Get Big ($3 Billion Big) By Staying Small (Part I)

Lessons from WL Gore & Associates, the original "Culture First" Company
June 26, 2023

If you’ve ever embarked on an outdoor adventure, you’veprobably come across GORE-TEX, one of the top brands globally for protectiveoutdoor clothing thanks to its combination of breathability and waterprooffeatures. GORE-TEX fabrics can be found in more than just hiking jacketsthough, reflecting the company’s truly innovative nature: whether you areplaying a range of sports, working for the police or fire service, on a NASA missionor even watching tennis at Centre Court in Wimbledon under the retractable roofwhich contains the material, GORE-TEX can be found in hundreds — no, thousands— of products.

 What you may not know is that Gore — the parent companyof which the GORE-TEX fabrics are just one tiny part — is a truly innovativeand astonishingly successful organisation. Gore was a Culture First companylong before the culture first movement even existed. It has been named a ‘GreatPlace to Work’ for over 20 years in a row, has reported revenues of over $3billion annually, and it shows no signs of slowing down.


It’s not just by coincidence that the Gore culture and Goreproducts are both world leaders: the founder of W.L. Gore and Associates,Wilbert Gore (known as Bill) designed his company with this exact thing inmind. He couldn’t stand bureaucracy and was driven by the conviction that acompany could thrive without the usual hierarchies, ranks and titles. He setout to prove his hypothesis true.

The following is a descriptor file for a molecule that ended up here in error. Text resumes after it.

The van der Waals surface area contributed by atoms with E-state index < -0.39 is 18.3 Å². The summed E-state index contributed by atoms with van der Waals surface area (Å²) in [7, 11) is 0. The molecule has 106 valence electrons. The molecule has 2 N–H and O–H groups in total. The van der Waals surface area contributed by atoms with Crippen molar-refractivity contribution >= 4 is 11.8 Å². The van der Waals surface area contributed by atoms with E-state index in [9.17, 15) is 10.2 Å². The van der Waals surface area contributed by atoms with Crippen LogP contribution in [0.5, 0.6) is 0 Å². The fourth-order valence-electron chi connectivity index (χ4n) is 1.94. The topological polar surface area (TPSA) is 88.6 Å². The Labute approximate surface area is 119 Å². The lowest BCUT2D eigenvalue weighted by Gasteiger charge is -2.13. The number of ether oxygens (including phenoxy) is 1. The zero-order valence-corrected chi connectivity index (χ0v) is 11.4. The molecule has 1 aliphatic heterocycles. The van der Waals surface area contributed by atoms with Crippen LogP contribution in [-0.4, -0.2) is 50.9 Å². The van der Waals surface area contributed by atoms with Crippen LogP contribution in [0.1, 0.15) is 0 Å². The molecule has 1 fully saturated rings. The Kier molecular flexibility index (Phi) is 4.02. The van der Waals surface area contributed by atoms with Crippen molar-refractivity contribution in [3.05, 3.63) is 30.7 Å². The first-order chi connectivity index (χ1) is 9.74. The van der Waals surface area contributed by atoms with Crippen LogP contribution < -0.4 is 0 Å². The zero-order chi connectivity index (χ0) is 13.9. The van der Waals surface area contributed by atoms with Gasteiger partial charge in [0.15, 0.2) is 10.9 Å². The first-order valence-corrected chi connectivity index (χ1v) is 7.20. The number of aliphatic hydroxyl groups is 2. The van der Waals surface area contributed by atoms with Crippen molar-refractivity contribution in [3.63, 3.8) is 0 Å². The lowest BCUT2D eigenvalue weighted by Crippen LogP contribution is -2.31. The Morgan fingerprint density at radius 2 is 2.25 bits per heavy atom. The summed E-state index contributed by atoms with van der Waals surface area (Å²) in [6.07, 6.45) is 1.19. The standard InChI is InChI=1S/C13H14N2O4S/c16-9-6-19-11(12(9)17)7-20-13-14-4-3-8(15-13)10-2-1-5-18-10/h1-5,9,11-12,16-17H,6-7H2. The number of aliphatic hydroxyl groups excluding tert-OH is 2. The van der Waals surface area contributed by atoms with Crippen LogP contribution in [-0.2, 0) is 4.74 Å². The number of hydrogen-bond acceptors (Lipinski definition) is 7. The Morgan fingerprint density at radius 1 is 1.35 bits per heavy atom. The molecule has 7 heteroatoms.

In 1958, Bill left his job of 17 years as an engineer atDuPont to launch a culture-driven electronics start-up in the basement of hishome alongside his wife, Genevieve (known as ‘Vieve’). While working at DuPont,Bill would occasionally work in a task force — a small group of diversecolleagues with specialist knowledge who would gather for anything from sixweeks to six months to solve a specific problem. At the time, in the fifties,colleagues would address each other as Dr, Mrs or Mr, but during the taskforce, this level of formality would dissolve and people would refer to eachother on a first name basis — until the task force ended, after whichthey would return to their usual role, place and level of formality in thecorporate hierarchy.


After one task force in particular, during which the teamfocused on the polymer polytetrafluoroethylene, or PTFE, Bill felt thatalthough the presenting problem had been solved, there was much more untappedpotential to PTFE. He also found himself frustrated at having to return to themore traditional hierarchy (at DuPont, these task forces were a last gaspsolution and would only be utilised when people couldn’t find a solution byworking in the traditional hierarchy).